Accessibility links

Breaking News

Death Toll in Philippines Continues to Climb from Tropical Storm Ketsana


<!-- IMAGE -->

Philippine authorities say that 240 people have died in the floods caused by Tropical Storm Ketsana but that number is likely to rise. And rescue efforts could be hampered by new storms that could be heading toward the Philippines.

Rescue efforts are still under way Tuesday in the northern Philippines as the country struggles to recover from one of the worst rainstorms ever to hit the region.

Stephen Anderson is the United Nations World Food Program's country director in Manila. He compares the flooding caused by Tropical Storm Ketsana to Hurricane Katrina, which devastated the southern United States in 2005.

"It was more rain in fact than Hurricane Katrina and you know up to 20 feet of water engulfed some parts of Manila, especially the low lying areas," he said.

Hundreds have been reported dead or missing. The government has set up tents to shelter the thousands left homeless by the flooding but says it does not have the resources to help all in need. A state of calamity has been declared in Manila and 25 provinces, and an appeal has been made to the international community for help.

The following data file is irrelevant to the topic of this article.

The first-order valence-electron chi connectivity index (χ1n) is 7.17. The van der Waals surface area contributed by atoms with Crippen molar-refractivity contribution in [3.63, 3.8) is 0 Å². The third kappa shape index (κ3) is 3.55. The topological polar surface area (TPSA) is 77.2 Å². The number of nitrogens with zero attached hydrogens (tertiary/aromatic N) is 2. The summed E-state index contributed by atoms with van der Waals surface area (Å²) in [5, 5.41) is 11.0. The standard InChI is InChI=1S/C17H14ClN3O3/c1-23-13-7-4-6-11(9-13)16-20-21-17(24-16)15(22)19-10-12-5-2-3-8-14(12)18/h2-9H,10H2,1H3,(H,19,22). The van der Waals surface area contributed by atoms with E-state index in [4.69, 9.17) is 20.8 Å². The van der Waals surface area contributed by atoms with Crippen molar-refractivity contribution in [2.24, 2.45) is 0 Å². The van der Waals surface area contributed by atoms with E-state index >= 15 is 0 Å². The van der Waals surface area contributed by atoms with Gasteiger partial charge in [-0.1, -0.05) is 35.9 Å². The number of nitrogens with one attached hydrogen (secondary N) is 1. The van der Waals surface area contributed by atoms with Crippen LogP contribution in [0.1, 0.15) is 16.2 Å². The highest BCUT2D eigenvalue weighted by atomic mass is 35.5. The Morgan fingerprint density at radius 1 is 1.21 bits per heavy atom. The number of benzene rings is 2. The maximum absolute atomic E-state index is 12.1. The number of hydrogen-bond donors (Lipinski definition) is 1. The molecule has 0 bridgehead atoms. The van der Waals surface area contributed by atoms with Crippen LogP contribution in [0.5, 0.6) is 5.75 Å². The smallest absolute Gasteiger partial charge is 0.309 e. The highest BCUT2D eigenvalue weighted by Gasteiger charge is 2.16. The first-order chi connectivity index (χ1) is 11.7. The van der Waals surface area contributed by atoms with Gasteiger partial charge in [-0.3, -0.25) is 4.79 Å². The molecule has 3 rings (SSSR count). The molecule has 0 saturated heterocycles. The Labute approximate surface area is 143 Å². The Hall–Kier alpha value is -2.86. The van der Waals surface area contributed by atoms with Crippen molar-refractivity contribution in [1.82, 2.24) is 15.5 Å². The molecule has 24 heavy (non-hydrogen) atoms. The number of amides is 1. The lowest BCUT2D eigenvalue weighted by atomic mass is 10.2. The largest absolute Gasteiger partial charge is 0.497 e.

Presidential spokesman Anthony Golez says clean drinking water leads the list of immediate needs.

"The number one priority need for the major relief operation would be the distribution of potable water because we are afraid the line, the water lines may be contaminated," he said.

He says Japan and the United States have been the first to offer assistance. The U.S. military, which already was in the country conducting counter-terrorism training, is providing helicopters, boats and troops to support rescue efforts.

Anderson says the World Food Program is providing 600 tons of rice and will help coordinate the international relief effort. But he says new storms forming in the region could cause additional deaths and damage.

"We're all running against time," he said. "There is an indication that two storms are forming to the east of the Philippines, two tropical depressions that could turn into tropical storms or typhoons. It is too early to know if they will hit us here in Manila but if they do this would indeed be catastrophic."

Ketsana, now a typhoon, hit the coast of central Vietnam Tuesday afternoon. Tens of thousands of residents in the area had evacuated earlier in the day and the government urged residents to take shelter from the storm. The storm is expected to bring heavy rain to Laos, Cambodia and Thailand as it moves inland.